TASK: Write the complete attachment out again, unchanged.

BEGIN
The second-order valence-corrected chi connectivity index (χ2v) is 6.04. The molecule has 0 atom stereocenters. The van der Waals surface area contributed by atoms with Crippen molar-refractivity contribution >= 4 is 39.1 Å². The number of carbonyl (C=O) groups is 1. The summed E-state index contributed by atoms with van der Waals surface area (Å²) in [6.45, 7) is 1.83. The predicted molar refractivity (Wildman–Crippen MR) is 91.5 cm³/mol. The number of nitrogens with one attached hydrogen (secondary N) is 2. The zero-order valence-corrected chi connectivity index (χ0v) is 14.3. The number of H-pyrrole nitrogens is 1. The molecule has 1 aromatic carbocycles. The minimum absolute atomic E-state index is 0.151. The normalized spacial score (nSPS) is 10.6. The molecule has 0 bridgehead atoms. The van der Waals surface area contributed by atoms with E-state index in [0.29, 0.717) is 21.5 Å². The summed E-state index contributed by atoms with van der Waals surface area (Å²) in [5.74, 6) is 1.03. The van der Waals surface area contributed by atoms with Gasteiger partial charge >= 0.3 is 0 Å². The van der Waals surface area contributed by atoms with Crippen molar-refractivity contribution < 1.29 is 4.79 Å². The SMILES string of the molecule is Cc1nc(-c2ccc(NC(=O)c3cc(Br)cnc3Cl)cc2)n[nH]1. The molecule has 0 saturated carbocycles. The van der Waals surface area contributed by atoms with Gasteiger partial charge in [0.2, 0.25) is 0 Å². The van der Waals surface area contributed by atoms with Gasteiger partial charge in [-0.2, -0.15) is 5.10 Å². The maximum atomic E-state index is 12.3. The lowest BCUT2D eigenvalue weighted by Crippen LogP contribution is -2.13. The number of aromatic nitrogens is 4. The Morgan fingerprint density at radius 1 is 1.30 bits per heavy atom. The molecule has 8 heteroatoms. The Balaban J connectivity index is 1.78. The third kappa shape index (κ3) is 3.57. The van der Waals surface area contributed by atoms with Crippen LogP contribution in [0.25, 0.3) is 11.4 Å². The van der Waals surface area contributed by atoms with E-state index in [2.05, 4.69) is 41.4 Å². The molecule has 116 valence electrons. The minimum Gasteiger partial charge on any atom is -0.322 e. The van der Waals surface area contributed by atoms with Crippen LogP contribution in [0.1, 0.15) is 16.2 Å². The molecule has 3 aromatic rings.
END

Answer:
The second-order valence-corrected chi connectivity index (χ2v) is 6.04. The molecule has 0 atom stereocenters. The van der Waals surface area contributed by atoms with Crippen molar-refractivity contribution >= 4 is 39.1 Å². The number of carbonyl (C=O) groups is 1. The summed E-state index contributed by atoms with van der Waals surface area (Å²) in [6.45, 7) is 1.83. The predicted molar refractivity (Wildman–Crippen MR) is 91.5 cm³/mol. The number of nitrogens with one attached hydrogen (secondary N) is 2. The zero-order valence-corrected chi connectivity index (χ0v) is 14.3. The number of H-pyrrole nitrogens is 1. The molecule has 1 aromatic carbocycles. The minimum absolute atomic E-state index is 0.151. The normalized spacial score (nSPS) is 10.6. The molecule has 0 bridgehead atoms. The van der Waals surface area contributed by atoms with E-state index in [0.29, 0.717) is 21.5 Å². The summed E-state index contributed by atoms with van der Waals surface area (Å²) in [5.74, 6) is 1.03. The van der Waals surface area contributed by atoms with Gasteiger partial charge >= 0.3 is 0 Å². The van der Waals surface area contributed by atoms with Crippen molar-refractivity contribution < 1.29 is 4.79 Å². The SMILES string of the molecule is Cc1nc(-c2ccc(NC(=O)c3cc(Br)cnc3Cl)cc2)n[nH]1. The molecule has 0 saturated carbocycles. The van der Waals surface area contributed by atoms with Gasteiger partial charge in [0.2, 0.25) is 0 Å². The van der Waals surface area contributed by atoms with Gasteiger partial charge in [-0.2, -0.15) is 5.10 Å². The maximum atomic E-state index is 12.3. The lowest BCUT2D eigenvalue weighted by Crippen LogP contribution is -2.13. The number of aromatic nitrogens is 4. The Morgan fingerprint density at radius 1 is 1.30 bits per heavy atom. The molecule has 8 heteroatoms. The Balaban J connectivity index is 1.78. The third kappa shape index (κ3) is 3.57. The van der Waals surface area contributed by atoms with Crippen LogP contribution in [0.25, 0.3) is 11.4 Å². The van der Waals surface area contributed by atoms with E-state index in [2.05, 4.69) is 41.4 Å². The molecule has 116 valence electrons. The minimum Gasteiger partial charge on any atom is -0.322 e. The van der Waals surface area contributed by atoms with Crippen LogP contribution in [0.1, 0.15) is 16.2 Å². The molecule has 3 aromatic rings.